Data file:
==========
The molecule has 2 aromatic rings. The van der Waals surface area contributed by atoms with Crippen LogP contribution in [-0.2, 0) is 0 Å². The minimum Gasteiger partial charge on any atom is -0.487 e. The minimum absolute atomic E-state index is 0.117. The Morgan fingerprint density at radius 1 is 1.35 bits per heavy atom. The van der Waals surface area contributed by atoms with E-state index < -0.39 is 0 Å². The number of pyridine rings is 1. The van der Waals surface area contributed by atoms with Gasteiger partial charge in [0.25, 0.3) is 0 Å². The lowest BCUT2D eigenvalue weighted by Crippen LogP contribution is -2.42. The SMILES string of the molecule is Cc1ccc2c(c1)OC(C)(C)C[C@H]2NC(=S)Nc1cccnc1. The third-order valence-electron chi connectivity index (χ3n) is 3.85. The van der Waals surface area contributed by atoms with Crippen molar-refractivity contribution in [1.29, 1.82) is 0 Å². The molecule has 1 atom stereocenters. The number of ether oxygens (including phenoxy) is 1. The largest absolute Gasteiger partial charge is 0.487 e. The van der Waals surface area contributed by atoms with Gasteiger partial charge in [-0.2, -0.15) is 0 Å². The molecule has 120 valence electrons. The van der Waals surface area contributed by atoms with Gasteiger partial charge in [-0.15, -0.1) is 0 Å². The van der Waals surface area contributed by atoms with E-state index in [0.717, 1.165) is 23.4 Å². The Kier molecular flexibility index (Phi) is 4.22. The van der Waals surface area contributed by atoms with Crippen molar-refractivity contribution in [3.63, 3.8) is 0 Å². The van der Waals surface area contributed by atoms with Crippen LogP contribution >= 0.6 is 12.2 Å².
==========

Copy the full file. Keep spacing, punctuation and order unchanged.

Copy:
The molecule has 2 aromatic rings. The van der Waals surface area contributed by atoms with Crippen LogP contribution in [-0.2, 0) is 0 Å². The minimum Gasteiger partial charge on any atom is -0.487 e. The minimum absolute atomic E-state index is 0.117. The Morgan fingerprint density at radius 1 is 1.35 bits per heavy atom. The van der Waals surface area contributed by atoms with E-state index < -0.39 is 0 Å². The number of pyridine rings is 1. The van der Waals surface area contributed by atoms with Gasteiger partial charge in [0.25, 0.3) is 0 Å². The lowest BCUT2D eigenvalue weighted by Crippen LogP contribution is -2.42. The SMILES string of the molecule is Cc1ccc2c(c1)OC(C)(C)C[C@H]2NC(=S)Nc1cccnc1. The third-order valence-electron chi connectivity index (χ3n) is 3.85. The van der Waals surface area contributed by atoms with Crippen molar-refractivity contribution in [1.29, 1.82) is 0 Å². The molecule has 1 atom stereocenters. The number of ether oxygens (including phenoxy) is 1. The largest absolute Gasteiger partial charge is 0.487 e. The van der Waals surface area contributed by atoms with Gasteiger partial charge in [-0.2, -0.15) is 0 Å². The molecule has 120 valence electrons. The van der Waals surface area contributed by atoms with Gasteiger partial charge in [-0.15, -0.1) is 0 Å². The van der Waals surface area contributed by atoms with E-state index in [0.717, 1.165) is 23.4 Å². The Kier molecular flexibility index (Phi) is 4.22. The van der Waals surface area contributed by atoms with Crippen molar-refractivity contribution in [3.63, 3.8) is 0 Å². The van der Waals surface area contributed by atoms with Crippen LogP contribution >= 0.6 is 12.2 Å².